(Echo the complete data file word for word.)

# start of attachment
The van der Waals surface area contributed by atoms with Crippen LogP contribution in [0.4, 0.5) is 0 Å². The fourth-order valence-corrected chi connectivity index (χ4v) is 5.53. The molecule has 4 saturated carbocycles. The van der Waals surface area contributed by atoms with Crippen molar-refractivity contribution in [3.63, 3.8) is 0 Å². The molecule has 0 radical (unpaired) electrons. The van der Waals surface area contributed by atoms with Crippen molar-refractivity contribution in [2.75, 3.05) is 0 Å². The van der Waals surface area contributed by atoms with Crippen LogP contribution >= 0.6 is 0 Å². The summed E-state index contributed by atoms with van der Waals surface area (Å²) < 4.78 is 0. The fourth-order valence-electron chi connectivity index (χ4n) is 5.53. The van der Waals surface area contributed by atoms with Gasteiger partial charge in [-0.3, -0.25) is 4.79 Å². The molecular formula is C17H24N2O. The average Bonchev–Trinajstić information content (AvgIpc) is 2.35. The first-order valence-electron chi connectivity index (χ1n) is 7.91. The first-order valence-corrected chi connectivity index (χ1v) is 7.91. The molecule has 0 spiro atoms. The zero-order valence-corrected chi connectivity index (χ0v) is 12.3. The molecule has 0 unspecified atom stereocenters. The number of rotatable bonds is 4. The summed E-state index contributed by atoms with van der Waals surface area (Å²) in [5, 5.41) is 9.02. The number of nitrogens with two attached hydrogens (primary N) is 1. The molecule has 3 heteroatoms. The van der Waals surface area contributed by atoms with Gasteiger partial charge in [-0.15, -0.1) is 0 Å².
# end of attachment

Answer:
The van der Waals surface area contributed by atoms with Crippen LogP contribution in [0.4, 0.5) is 0 Å². The fourth-order valence-corrected chi connectivity index (χ4v) is 5.53. The molecule has 4 saturated carbocycles. The van der Waals surface area contributed by atoms with Crippen molar-refractivity contribution in [3.63, 3.8) is 0 Å². The molecule has 0 radical (unpaired) electrons. The van der Waals surface area contributed by atoms with Crippen molar-refractivity contribution in [2.75, 3.05) is 0 Å². The van der Waals surface area contributed by atoms with Crippen LogP contribution >= 0.6 is 0 Å². The summed E-state index contributed by atoms with van der Waals surface area (Å²) < 4.78 is 0. The fourth-order valence-electron chi connectivity index (χ4n) is 5.53. The van der Waals surface area contributed by atoms with Gasteiger partial charge in [-0.3, -0.25) is 4.79 Å². The molecular formula is C17H24N2O. The average Bonchev–Trinajstić information content (AvgIpc) is 2.35. The first-order valence-electron chi connectivity index (χ1n) is 7.91. The first-order valence-corrected chi connectivity index (χ1v) is 7.91. The molecule has 0 spiro atoms. The zero-order valence-corrected chi connectivity index (χ0v) is 12.3. The molecule has 0 unspecified atom stereocenters. The number of rotatable bonds is 4. The summed E-state index contributed by atoms with van der Waals surface area (Å²) in [5, 5.41) is 9.02. The number of nitrogens with two attached hydrogens (primary N) is 1. The molecule has 3 heteroatoms. The van der Waals surface area contributed by atoms with Gasteiger partial charge in [-0.15, -0.1) is 0 Å².